The format, dubbed Soundtrack of Love for international audiences, is now being sold to foreign broadcasting companies. In 2016, programmes created using the SuomiLOVE format will be broadcast in at least Belgium and Estonia, while negotiations are under way in several other countries. Until now, similar prime time TV formats have been unable to make onto international markets.
The SuomiLOVE format was developed and perfected in a project funded by Tekes. The project involved Warner Bros. Finland developing a new, multimedia-based operational model, supported by the client insight and analytical competencies essential to build an internationally competitive offering. Such competence also promotes the objectives of Tekes' Feelings programme, designed to drive growth and internationalisation in creative industries.
Why did Tekes choose to finance a media giant like Warner in the development of SuomiLOVE?
"Warner Bros. Finland is a Finnish company. But the fact that the company is registered in Finland, partly in Finnish ownership, and pays taxes here was not the key issue," explains Antti Väisänen, CEO of Warner Bros. Finland.
"As members of an industry organisation, we wanted to see the entire industry move forward, so we put our heads together with Tekes to come up with a joint action plan. We identified a few projects we could use for testing what it was like to complete the entire Tekes process from start to finish. SuomiLOVE was one of these pilot projects."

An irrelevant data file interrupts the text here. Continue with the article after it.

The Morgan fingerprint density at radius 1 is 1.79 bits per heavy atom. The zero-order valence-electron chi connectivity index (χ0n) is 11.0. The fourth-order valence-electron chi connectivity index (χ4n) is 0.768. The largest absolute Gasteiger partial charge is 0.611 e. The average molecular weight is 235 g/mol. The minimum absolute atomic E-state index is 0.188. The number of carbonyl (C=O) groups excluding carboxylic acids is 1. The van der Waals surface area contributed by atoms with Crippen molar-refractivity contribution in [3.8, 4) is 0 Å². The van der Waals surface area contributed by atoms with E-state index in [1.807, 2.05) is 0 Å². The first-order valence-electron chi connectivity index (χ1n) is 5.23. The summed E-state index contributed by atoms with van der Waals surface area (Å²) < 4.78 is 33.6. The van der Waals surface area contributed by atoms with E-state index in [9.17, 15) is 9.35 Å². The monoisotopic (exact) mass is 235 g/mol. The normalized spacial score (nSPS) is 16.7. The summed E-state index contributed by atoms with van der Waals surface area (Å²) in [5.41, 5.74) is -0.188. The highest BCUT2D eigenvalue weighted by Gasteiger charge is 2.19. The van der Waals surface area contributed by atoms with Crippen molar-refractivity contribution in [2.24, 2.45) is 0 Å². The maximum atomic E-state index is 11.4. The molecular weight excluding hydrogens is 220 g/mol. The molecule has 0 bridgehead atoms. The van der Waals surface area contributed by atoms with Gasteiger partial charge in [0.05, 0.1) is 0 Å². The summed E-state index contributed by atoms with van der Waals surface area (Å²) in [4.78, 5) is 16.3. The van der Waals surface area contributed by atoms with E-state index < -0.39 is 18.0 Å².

"One of the common problems production companies experience is the lack of R&D funding. Lack of funding means companies bring incomplete formats to the screen. Tekes funding was absolutely crucial; it allowed us to go through a demo and pilot stage, and bring SuomiLOVE on screen only once the format was well developed and thought out."
"Formats are an extremely competitive business, but Warner has a very effective sales organisation, which is able to introduce Finnish formats abroad. With SuomiLOVE, it is extremely important to have popular local artists on board. In addition, it is easier to deal with contracts and other similar practicalities with a major player like Warner."
Where to find German counterparts for the Dudesons?
The TV format business is fair for smaller countries, as localisation payments are based on the production costs of the country in question.
"The format business has fairly well-established rules. The licence fees for entertainment series typically represent 5-7 per cent of the production budget. Distribution and sales companies usually get 25–30 per cent of that money, with the production company that developed the format getting the rest."
"When you start planning a new programme, you should think twice about the opportunities for selling and duplicating it. Humour is extremely culture-bound, which makes it hard to sell. The same goes for series based on well-known characters. While TV series with the Dudesons make great entertainment, I imagine it would be challenging to find a similar group in Germany or Hungary, for instance."
Buyers want more than just an idea
"In the technology industry, you have something to sell, starting from a patent. But the buyer of a TV format wants to see the product, ratings and a viewer profile before making a decision to buy. In this industry, significant investments are required before we have anything to sell."
"From our perspective, the first season of a programme is its development phase. The entire development team is still working on the format. However, from the Tekes perspective the product has, at this point, been launched onto the markets and is no longer eligible for funding. This is something that needs more thought," Väisänen concludes.
For further information, please contact
Antti Väisänen, CEO
antti.vaisanen (at) warnerbros.com
Tel. +358 10 574 1500
Photos: Warner Bros. Finland